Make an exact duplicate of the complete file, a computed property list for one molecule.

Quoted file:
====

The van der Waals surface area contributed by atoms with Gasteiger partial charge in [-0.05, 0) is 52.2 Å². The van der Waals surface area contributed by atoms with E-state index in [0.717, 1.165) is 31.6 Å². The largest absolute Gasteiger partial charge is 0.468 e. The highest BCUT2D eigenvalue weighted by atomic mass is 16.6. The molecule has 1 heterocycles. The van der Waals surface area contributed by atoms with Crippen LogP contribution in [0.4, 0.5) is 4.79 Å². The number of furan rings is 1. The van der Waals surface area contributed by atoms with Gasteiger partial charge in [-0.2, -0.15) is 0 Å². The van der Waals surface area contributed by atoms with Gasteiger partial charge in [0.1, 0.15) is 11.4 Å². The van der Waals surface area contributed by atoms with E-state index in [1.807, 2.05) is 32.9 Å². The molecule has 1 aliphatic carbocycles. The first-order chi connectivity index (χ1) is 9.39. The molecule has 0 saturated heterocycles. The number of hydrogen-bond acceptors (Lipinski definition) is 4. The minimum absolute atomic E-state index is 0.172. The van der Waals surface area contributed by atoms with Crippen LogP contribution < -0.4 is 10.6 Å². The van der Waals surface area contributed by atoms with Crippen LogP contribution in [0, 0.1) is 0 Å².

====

The van der Waals surface area contributed by atoms with Gasteiger partial charge in [-0.05, 0) is 52.2 Å². The van der Waals surface area contributed by atoms with E-state index in [0.717, 1.165) is 31.6 Å². The largest absolute Gasteiger partial charge is 0.468 e. The highest BCUT2D eigenvalue weighted by atomic mass is 16.6. The molecule has 1 heterocycles. The van der Waals surface area contributed by atoms with Crippen LogP contribution in [0.4, 0.5) is 4.79 Å². The number of furan rings is 1. The van der Waals surface area contributed by atoms with Gasteiger partial charge in [-0.2, -0.15) is 0 Å². The van der Waals surface area contributed by atoms with Gasteiger partial charge in [0.1, 0.15) is 11.4 Å². The van der Waals surface area contributed by atoms with E-state index in [1.807, 2.05) is 32.9 Å². The molecule has 1 aliphatic carbocycles. The first-order chi connectivity index (χ1) is 9.39. The molecule has 0 saturated heterocycles. The number of hydrogen-bond acceptors (Lipinski definition) is 4. The minimum absolute atomic E-state index is 0.172. The van der Waals surface area contributed by atoms with Crippen LogP contribution < -0.4 is 10.6 Å². The van der Waals surface area contributed by atoms with Crippen LogP contribution in [0, 0.1) is 0 Å².